How’s your heart?

guard your heartJohn R. W. Stott recounts the letter written by Robert Murray M’Cheyne to the Rev. Dan Edwards on October 2, 1840 after Edwards’ ordination as a missionary:

I trust you will have a pleasant and profitable time in Germany.  I know you will apply hard to German; but do not forget the culture of the inner man — I mean of the heart.  How diligently the cavalry officer keeps his sabre clean and sharp; every stain he rubs off with the greatest care.  Remember you are God’s sword — His instrument — I trust a chosen vessel unto Him to bear His name.  In great measure, according to the purity and perfections of the instrument, will be the success.  It is not great talents God blesses so much as great likeness to Jesus.  A holy minister is an awful weapon in the hand of God.

Do not forget the heart.  M’Cheyne’s words echo Solomon’s — “Watch over your heart with all diligence, For from it flow the springs of life.” (Proverbs 4:23).  The heart is the center of the man, from which flows everything else (Mk. 7:20-23), so it must be kept, protected, and guarded from all ungodly intrusions.

This word “heart” is an interesting one.  Today we tend to divide and compartmentalize the various functions and aspects of a person’s being into the spiritual, intellectual, volitional, emotional, and rational.  Not so in Biblical times.  Particularly in the Old Testament, the Hebrew mind looked at the human being and saw him as a whole; and all these functions which we have separated, the Hebrew mind incorporated into one term:  the heart.  In the Old Testament, the heart is every function of the inner man — everything that makes man a man.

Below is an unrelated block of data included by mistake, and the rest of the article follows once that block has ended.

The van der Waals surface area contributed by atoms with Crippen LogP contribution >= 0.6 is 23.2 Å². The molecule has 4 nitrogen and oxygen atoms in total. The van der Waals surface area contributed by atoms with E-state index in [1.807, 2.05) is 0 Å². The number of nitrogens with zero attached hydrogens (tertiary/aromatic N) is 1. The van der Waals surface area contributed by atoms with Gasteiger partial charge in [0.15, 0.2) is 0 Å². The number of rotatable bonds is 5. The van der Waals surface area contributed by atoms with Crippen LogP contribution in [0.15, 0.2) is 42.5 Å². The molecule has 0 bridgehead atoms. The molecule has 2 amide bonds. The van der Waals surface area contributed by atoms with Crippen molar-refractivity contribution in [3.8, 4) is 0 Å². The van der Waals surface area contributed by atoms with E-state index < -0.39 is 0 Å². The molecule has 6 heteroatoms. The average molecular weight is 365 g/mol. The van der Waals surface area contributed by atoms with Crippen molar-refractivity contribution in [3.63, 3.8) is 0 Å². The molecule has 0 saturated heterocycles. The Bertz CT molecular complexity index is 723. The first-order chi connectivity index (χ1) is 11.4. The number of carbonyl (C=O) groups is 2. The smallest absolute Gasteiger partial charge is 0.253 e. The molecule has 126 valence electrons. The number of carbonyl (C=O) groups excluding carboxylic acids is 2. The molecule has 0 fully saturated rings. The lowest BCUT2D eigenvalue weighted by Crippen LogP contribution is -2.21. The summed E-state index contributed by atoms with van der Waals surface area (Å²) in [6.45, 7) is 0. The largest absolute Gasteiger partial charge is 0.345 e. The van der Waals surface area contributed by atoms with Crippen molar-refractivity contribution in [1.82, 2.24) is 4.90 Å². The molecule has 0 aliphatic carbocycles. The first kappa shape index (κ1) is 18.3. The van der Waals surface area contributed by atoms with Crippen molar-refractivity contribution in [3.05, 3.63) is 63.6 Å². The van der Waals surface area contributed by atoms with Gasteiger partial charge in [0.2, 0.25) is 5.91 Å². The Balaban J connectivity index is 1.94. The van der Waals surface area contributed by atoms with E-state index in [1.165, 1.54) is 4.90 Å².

And the encouragement of Scripture is to watch that inner self carefully — for it will influence the quality and essence of all of a man’s life.

So it is good to ask, “How is my heart?”  Would you like to know the condition of your heart?  Solomon gives us three clues that reveal the nature of a man’s heart:

  • What is your speech like (v. 24)?  Is your speech lying, gossiping, and angry?  Or is it truthful, encouraging, and gentle?  What comes from our lips reveals what is in our hearts.
  • What are the objects of your eyes (v. 25)?  At what do you look?  What are the things that grab your attention so that you are fixated by them?  What we look at reveals the hidden desires of our hearts.
  • Where do you go and what do you do (v. 26)?  Do your feet lead you to places of righteousness and godly service, or to places of sin and evil (v. 27)?  The things we do demonstrate the real condition of our heart.

I’m not sure that this section of Solomon’s proverbs was inspiration for a children’s song from my childhood, but it sure seems like it is —

O be careful little eyes what you see.
O be careful little eyes what you see.
There’s a Father up above,
And He’s looking down in love.
So, be careful little eyes what you see.…

[…and ears what you hear, hands what you do, feet where you go, and mouth what you say]

So guard your heart.  Guard it by watching what it produces in speech, desires, and conduct.  Guard the passions of your life by making your passion singular — by making God your passion.

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